What Not How

written September 4th, 2020

Over the last year I've launched a couple of things. I adopted a mindset of finishing over starting. Before committing to finishing, I was the type of person to chase down new ideas left and right. It was hard to focus on one thing. There are just too many exciting things to build!

As a software engineer I enjoy reading about technological solutions. While building I want to do things the right way. Netflix solved x problem with y so that's how I should do it, right? Probably not.

One of the hardest thing for me during my year of building turned out to be avoiding the right way entirely. My goal has been to launch products. To make things people would care about and actually get them on the market. That means I had to focus more on speed. What could I do to move faster as an indie hacker? Forget doing things for scale.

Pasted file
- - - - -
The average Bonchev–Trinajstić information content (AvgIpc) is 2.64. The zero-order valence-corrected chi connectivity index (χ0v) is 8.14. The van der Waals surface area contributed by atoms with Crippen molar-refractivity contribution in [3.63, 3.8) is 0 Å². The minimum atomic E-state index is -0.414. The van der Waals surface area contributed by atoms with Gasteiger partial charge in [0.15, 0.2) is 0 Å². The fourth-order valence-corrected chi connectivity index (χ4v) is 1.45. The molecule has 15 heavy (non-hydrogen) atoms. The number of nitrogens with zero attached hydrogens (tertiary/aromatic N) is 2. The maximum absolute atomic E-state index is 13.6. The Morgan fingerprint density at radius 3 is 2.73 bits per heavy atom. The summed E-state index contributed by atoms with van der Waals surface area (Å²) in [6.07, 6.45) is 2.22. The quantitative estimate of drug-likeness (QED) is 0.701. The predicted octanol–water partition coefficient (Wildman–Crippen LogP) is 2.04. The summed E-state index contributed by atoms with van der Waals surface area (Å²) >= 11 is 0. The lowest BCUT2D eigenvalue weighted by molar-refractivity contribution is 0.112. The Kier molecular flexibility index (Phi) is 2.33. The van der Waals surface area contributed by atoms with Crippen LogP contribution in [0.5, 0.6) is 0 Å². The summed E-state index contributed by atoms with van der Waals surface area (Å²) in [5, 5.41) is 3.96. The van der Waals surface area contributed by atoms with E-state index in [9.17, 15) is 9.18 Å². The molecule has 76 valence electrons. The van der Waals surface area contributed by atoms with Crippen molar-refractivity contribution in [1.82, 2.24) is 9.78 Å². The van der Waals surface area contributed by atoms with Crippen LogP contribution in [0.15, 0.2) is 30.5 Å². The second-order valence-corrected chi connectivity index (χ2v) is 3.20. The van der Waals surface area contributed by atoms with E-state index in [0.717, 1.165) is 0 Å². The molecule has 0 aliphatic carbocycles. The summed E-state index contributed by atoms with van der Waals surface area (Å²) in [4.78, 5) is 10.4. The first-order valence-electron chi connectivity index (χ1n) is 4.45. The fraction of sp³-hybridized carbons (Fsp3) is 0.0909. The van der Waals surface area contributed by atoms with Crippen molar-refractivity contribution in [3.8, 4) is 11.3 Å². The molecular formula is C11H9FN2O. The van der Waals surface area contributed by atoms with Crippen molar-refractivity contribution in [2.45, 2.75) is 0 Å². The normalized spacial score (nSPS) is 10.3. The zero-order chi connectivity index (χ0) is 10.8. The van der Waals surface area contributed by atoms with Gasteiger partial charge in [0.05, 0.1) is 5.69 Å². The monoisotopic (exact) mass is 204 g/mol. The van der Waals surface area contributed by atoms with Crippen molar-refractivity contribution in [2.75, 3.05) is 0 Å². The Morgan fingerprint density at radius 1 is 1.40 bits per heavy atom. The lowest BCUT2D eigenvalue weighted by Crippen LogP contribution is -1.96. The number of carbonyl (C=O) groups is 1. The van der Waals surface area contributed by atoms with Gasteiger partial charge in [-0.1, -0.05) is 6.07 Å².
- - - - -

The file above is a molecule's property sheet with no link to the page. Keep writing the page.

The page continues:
It doesn't seem like it should be hard but it was. It was hard for my ego. My ego wants me to think that if I don't do things the way FAANG software engineers do them then I'm an imposter.

When I was building Bard, there were a few times where I started to feel like an inadequate developer. I thought I would never be able to be considered technical again. I didn't build out my own React app from scratch. I used NextJS. I still used containers but deployed them with Google Cloud Run. Every shortcut I took made me feel like a cheater.

Eventually I embraced the mentality. I'm working on a new project and it's built with RedwoodJS. The project is deployed on Netlify. I didn't even build my own CI/CD pipeline like I did with Bard. But I don't feel like a cheater anymore. I feel empowered.

I'm not only optimizing for speed but developer experience and sanity. My latest project (I'll write about it soon) has been a joy to build. The tools I'm using make me productive and happy. To me, that's more important than the right way.

Don't get me wrong, I still love reading about complex solutions. I still dream of a day when I might work at a big company making waves in software engineering. But while I'm at home working on products I hope people will love, I do things the sane way. I focus on the what, not the how.